How to utilize a passion for linguistics in industry - an interview with Dr Anita Bowles
Anita Bowles is currently Head of Academic Research & Learner Studies at Rosetta Stone, in San Jose, California. In the past, she conducted research on linguistics and cognitive psychology and was a research faculty member, while now, she is a manager in a company that produces software to help people learn languages. In this interview, we will find out the story behind Anita’s career path and the reasons for the choices she has made.
Anita, can you tell us how your research career path looked like?
I studied Psychology as an undergraduate at Duke University. I knew already at that point, that I was interested in psychology, linguistics, and neuroscience, but I did not have a clear idea of how to combine these three together. Then, I spent a year as a VISTA volunteer. This is an American program where volunteers receive a small living stipend and work in institutions in the public domain: social justice, environment etc. Within the program, I was teaching English to recent immigrants. Through this experience, I became interested in how adults can learn new languages, and how research can help them learn faster and better. So,I enrolled in a master’s program in linguistics at the University of Georgia. After that, to enhance my research skills and get interdisciplinary training, I completed a PhD in Cognitive Psychology & Cognitive Science at the University of Colorado, Boulder. My doctoral training was multidisciplinary; I was learning about research in psychology, linguistics, education and computer science. In addition, during my PhD program, I completed several internships at the National Institutes of Health involving cognitive neuroscience of language with fMRI and then completed a postdoc, again looking at language learning, but this time with MEG.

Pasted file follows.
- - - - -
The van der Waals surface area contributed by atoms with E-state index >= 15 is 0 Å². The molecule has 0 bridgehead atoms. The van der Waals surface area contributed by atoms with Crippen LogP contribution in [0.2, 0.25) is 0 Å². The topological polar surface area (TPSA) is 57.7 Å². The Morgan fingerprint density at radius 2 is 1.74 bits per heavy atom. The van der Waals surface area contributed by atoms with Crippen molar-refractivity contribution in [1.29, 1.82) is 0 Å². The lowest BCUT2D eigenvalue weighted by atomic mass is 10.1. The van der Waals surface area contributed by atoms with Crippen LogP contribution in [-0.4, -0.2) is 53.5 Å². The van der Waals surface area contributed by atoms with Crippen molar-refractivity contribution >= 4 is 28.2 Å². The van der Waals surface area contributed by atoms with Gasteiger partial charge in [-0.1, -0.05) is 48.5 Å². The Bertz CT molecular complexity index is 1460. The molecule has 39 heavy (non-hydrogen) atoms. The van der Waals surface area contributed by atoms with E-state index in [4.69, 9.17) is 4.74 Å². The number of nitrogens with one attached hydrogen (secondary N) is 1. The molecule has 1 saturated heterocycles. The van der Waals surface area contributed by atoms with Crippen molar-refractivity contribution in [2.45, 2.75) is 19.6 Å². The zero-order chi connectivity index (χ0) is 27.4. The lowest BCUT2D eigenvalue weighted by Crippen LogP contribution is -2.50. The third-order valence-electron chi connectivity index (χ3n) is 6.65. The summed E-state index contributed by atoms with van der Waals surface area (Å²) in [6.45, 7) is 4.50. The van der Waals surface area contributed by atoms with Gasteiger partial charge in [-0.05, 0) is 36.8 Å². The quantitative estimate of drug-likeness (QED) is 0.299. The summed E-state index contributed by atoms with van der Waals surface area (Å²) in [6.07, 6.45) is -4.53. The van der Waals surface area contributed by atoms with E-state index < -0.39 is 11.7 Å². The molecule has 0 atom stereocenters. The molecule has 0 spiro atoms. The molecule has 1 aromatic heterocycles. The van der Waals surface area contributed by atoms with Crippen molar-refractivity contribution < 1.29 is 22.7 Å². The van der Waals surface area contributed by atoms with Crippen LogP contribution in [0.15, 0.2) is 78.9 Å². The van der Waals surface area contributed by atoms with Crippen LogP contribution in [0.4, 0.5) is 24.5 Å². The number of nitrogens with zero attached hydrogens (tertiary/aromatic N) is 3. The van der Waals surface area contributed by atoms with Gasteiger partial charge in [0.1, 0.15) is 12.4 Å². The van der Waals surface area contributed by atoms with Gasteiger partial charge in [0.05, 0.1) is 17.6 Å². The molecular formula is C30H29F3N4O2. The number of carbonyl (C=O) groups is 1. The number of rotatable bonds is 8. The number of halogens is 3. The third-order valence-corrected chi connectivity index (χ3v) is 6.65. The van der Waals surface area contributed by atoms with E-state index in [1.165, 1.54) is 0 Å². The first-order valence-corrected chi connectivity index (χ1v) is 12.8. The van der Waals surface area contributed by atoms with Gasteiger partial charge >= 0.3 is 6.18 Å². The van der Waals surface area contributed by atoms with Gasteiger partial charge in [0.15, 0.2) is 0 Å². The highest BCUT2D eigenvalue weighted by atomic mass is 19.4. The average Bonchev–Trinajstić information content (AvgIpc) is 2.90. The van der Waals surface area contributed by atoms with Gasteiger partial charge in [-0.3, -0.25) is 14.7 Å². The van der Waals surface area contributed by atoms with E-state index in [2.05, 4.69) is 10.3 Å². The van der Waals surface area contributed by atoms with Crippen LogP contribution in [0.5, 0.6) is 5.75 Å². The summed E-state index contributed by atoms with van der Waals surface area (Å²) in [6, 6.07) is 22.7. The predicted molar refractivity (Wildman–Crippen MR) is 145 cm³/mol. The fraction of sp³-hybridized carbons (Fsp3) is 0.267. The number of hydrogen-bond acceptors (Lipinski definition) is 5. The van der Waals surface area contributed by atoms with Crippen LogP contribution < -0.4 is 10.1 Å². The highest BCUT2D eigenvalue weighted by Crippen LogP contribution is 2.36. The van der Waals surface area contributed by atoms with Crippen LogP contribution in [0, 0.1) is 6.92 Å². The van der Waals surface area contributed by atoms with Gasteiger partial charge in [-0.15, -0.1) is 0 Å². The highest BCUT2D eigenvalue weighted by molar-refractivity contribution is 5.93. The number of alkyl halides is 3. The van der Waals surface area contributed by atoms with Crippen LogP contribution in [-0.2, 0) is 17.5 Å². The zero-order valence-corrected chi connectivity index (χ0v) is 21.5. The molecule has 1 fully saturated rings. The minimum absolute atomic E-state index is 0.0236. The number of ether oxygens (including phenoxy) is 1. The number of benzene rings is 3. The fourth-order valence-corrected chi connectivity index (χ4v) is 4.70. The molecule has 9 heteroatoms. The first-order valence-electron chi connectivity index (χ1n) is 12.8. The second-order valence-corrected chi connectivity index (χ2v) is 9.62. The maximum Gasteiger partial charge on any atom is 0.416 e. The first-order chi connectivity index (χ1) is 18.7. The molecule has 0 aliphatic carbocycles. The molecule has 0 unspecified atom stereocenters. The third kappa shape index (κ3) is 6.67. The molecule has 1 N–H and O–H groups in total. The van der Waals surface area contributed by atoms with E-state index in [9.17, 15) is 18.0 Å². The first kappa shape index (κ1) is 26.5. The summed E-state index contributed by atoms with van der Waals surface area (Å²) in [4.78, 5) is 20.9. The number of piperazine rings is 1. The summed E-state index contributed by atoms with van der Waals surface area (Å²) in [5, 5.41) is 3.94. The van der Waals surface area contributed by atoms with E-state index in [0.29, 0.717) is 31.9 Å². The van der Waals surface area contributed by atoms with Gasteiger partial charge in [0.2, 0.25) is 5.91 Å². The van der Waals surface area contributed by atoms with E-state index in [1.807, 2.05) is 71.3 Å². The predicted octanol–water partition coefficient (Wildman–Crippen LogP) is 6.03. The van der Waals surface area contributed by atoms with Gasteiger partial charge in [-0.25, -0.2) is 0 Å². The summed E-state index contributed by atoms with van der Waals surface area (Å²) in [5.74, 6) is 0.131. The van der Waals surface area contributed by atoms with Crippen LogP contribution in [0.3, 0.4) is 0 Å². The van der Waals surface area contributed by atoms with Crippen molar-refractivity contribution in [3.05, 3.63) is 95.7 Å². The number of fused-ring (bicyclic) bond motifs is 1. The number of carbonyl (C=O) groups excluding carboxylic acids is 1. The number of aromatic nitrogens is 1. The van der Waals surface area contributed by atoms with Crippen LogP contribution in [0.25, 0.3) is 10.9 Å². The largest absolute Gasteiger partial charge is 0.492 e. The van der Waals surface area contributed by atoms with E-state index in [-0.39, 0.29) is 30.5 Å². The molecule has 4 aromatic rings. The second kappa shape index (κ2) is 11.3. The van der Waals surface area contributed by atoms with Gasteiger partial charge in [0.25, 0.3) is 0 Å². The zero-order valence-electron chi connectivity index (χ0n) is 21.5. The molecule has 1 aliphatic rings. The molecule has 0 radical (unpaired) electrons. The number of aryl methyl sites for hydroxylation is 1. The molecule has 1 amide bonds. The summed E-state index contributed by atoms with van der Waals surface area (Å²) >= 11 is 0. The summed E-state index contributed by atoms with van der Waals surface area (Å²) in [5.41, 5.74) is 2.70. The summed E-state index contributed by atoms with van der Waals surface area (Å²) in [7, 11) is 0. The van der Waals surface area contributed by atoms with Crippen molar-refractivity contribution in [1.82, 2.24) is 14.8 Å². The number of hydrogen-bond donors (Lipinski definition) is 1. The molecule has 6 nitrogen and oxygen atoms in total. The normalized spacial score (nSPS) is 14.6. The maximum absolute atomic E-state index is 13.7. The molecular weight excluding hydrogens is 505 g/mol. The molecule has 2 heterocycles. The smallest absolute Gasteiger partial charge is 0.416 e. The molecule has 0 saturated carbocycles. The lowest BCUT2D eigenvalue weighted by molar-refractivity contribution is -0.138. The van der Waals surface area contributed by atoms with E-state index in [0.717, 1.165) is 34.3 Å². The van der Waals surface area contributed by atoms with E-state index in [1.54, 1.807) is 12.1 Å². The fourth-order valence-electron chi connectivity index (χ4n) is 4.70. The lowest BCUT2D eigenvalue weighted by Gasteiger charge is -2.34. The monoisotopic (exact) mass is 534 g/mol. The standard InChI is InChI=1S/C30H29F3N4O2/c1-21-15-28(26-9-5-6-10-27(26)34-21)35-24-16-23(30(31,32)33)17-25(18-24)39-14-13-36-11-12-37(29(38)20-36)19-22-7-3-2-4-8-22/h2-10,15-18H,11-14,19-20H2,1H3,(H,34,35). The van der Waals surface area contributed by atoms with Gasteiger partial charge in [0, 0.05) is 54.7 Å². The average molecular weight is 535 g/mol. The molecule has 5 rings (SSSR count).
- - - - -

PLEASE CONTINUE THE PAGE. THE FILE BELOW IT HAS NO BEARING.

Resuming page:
Finally, I asked myself, do I actually want to be a professor? I had already had these thoughts during my PhD. It was a matter of personality fit, but also, I was very specifically interested in applied research rather than more theoretical topics.
While thinking about my future, I started considering other jobs such as science writing and communications. I applied for a Mass Media Fellowship before my postdoc, which allowed me to spend a summer working on a media outlet. This allowed me to try out the move from doing science to translating scientific findings for the public.I really enjoyed science writing, but at the same time, I wasn’t quite ready to completely leave the lab. In addition, at that time, the internet was slowly taking over media and there were not as many jobs in science journalism anymore. I decided to continue my career as a postdoc and then became a research faculty member at the University of Maryland. This job allowed me to continue my research into adult language learning and I was employed as a full time faculty member, but I was not on the tenure track. I liked this job as it did not include teaching or grant writing, the research was applied rather than primarily theoretical, and I was able to work on multiple projects at a time and collaborate with team members from various disciplines. I stayed in this job for 8 years.
As mentioned before, this was not a tenure track position. For this reason, one day it came to an end. I then took consultancy jobs, but eventually, ended up in the software industry. That’s how I found myself working for a language learning software company.